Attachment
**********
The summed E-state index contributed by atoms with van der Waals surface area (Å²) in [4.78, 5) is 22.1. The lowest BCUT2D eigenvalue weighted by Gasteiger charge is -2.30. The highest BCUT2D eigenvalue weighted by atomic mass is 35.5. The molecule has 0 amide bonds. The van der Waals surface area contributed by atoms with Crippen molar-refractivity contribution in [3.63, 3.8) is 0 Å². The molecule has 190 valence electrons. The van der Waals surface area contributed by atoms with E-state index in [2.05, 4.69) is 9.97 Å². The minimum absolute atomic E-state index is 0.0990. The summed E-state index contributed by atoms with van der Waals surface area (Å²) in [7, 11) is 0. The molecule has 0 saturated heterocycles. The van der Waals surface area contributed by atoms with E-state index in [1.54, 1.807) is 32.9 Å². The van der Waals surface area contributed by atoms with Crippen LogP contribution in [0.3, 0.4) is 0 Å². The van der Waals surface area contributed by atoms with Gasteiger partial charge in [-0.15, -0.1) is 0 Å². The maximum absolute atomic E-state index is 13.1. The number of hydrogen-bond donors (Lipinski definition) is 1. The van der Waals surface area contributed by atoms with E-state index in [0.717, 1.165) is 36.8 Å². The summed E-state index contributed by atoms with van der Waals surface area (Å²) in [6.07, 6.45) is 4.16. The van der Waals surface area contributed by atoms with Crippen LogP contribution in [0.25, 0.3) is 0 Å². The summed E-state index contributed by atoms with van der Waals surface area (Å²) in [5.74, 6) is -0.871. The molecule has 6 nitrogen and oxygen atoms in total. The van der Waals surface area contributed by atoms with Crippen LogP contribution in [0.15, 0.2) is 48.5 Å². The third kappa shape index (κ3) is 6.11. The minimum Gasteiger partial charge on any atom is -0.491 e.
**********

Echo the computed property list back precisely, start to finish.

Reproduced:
The summed E-state index contributed by atoms with van der Waals surface area (Å²) in [4.78, 5) is 22.1. The lowest BCUT2D eigenvalue weighted by Gasteiger charge is -2.30. The highest BCUT2D eigenvalue weighted by atomic mass is 35.5. The molecule has 0 amide bonds. The van der Waals surface area contributed by atoms with Crippen molar-refractivity contribution in [3.63, 3.8) is 0 Å². The molecule has 190 valence electrons. The van der Waals surface area contributed by atoms with E-state index in [2.05, 4.69) is 9.97 Å². The minimum absolute atomic E-state index is 0.0990. The summed E-state index contributed by atoms with van der Waals surface area (Å²) in [7, 11) is 0. The molecule has 0 saturated heterocycles. The van der Waals surface area contributed by atoms with E-state index in [1.54, 1.807) is 32.9 Å². The van der Waals surface area contributed by atoms with Crippen LogP contribution in [0.3, 0.4) is 0 Å². The van der Waals surface area contributed by atoms with Gasteiger partial charge in [-0.15, -0.1) is 0 Å². The maximum absolute atomic E-state index is 13.1. The number of hydrogen-bond donors (Lipinski definition) is 1. The van der Waals surface area contributed by atoms with E-state index in [0.717, 1.165) is 36.8 Å². The summed E-state index contributed by atoms with van der Waals surface area (Å²) in [6.07, 6.45) is 4.16. The van der Waals surface area contributed by atoms with Crippen LogP contribution in [0.25, 0.3) is 0 Å². The summed E-state index contributed by atoms with van der Waals surface area (Å²) in [5.74, 6) is -0.871. The molecule has 6 nitrogen and oxygen atoms in total. The van der Waals surface area contributed by atoms with Crippen LogP contribution in [0.15, 0.2) is 48.5 Å². The third kappa shape index (κ3) is 6.11. The minimum Gasteiger partial charge on any atom is -0.491 e.